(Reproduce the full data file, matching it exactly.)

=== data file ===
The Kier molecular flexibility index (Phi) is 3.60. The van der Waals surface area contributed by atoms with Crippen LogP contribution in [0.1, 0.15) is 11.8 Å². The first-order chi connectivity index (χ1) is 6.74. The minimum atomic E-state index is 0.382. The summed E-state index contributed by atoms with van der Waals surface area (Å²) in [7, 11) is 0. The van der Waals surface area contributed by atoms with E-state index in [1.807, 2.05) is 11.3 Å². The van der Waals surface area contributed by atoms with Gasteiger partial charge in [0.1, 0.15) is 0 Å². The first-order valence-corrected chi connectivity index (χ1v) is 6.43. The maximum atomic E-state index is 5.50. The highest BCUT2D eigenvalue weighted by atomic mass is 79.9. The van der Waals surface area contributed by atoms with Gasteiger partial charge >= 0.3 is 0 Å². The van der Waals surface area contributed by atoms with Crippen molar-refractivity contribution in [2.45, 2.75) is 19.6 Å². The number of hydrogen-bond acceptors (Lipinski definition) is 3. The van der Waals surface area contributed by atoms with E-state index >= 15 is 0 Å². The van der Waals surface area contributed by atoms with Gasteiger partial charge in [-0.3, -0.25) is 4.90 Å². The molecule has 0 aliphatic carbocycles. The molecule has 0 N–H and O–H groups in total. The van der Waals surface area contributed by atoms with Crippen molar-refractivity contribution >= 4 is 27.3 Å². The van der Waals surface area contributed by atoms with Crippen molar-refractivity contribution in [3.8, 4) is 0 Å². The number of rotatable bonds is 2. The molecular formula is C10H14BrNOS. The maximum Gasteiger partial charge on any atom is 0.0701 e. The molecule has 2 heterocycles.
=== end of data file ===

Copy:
The Kier molecular flexibility index (Phi) is 3.60. The van der Waals surface area contributed by atoms with Crippen LogP contribution in [0.1, 0.15) is 11.8 Å². The first-order chi connectivity index (χ1) is 6.74. The minimum atomic E-state index is 0.382. The summed E-state index contributed by atoms with van der Waals surface area (Å²) in [7, 11) is 0. The van der Waals surface area contributed by atoms with E-state index in [1.807, 2.05) is 11.3 Å². The van der Waals surface area contributed by atoms with Gasteiger partial charge in [0.1, 0.15) is 0 Å². The first-order valence-corrected chi connectivity index (χ1v) is 6.43. The maximum atomic E-state index is 5.50. The highest BCUT2D eigenvalue weighted by atomic mass is 79.9. The van der Waals surface area contributed by atoms with Gasteiger partial charge >= 0.3 is 0 Å². The van der Waals surface area contributed by atoms with Crippen molar-refractivity contribution in [2.45, 2.75) is 19.6 Å². The number of hydrogen-bond acceptors (Lipinski definition) is 3. The van der Waals surface area contributed by atoms with E-state index >= 15 is 0 Å². The van der Waals surface area contributed by atoms with Gasteiger partial charge in [-0.3, -0.25) is 4.90 Å². The molecule has 0 aliphatic carbocycles. The molecule has 0 N–H and O–H groups in total. The van der Waals surface area contributed by atoms with Crippen molar-refractivity contribution >= 4 is 27.3 Å². The van der Waals surface area contributed by atoms with Crippen molar-refractivity contribution in [3.8, 4) is 0 Å². The number of rotatable bonds is 2. The molecular formula is C10H14BrNOS. The maximum Gasteiger partial charge on any atom is 0.0701 e. The molecule has 2 heterocycles.